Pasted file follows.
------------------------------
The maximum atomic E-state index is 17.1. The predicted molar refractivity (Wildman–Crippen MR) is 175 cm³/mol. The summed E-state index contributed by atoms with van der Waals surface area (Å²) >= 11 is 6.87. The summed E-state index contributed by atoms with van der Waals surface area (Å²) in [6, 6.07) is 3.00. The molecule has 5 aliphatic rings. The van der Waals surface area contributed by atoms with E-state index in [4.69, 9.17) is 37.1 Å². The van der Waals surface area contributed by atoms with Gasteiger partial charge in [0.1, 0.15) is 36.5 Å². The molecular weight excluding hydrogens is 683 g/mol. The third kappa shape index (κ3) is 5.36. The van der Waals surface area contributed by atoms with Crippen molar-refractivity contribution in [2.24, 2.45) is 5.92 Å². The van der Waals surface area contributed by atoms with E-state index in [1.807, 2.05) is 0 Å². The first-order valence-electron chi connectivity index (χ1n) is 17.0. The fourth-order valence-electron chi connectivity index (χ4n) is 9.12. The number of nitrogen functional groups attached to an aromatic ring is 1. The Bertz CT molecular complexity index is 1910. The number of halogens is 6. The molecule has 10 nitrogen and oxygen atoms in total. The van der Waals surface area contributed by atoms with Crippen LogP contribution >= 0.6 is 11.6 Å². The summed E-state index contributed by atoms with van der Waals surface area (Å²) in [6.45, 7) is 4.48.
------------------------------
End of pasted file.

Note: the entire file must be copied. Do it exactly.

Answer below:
The maximum atomic E-state index is 17.1. The predicted molar refractivity (Wildman–Crippen MR) is 175 cm³/mol. The summed E-state index contributed by atoms with van der Waals surface area (Å²) >= 11 is 6.87. The summed E-state index contributed by atoms with van der Waals surface area (Å²) in [6, 6.07) is 3.00. The molecule has 5 aliphatic rings. The van der Waals surface area contributed by atoms with E-state index in [4.69, 9.17) is 37.1 Å². The van der Waals surface area contributed by atoms with Gasteiger partial charge in [0.1, 0.15) is 36.5 Å². The molecular weight excluding hydrogens is 683 g/mol. The third kappa shape index (κ3) is 5.36. The van der Waals surface area contributed by atoms with Crippen molar-refractivity contribution in [2.24, 2.45) is 5.92 Å². The van der Waals surface area contributed by atoms with E-state index in [1.807, 2.05) is 0 Å². The first-order valence-electron chi connectivity index (χ1n) is 17.0. The fourth-order valence-electron chi connectivity index (χ4n) is 9.12. The number of nitrogen functional groups attached to an aromatic ring is 1. The Bertz CT molecular complexity index is 1910. The number of halogens is 6. The molecule has 10 nitrogen and oxygen atoms in total. The van der Waals surface area contributed by atoms with Crippen LogP contribution >= 0.6 is 11.6 Å². The summed E-state index contributed by atoms with van der Waals surface area (Å²) in [6.45, 7) is 4.48.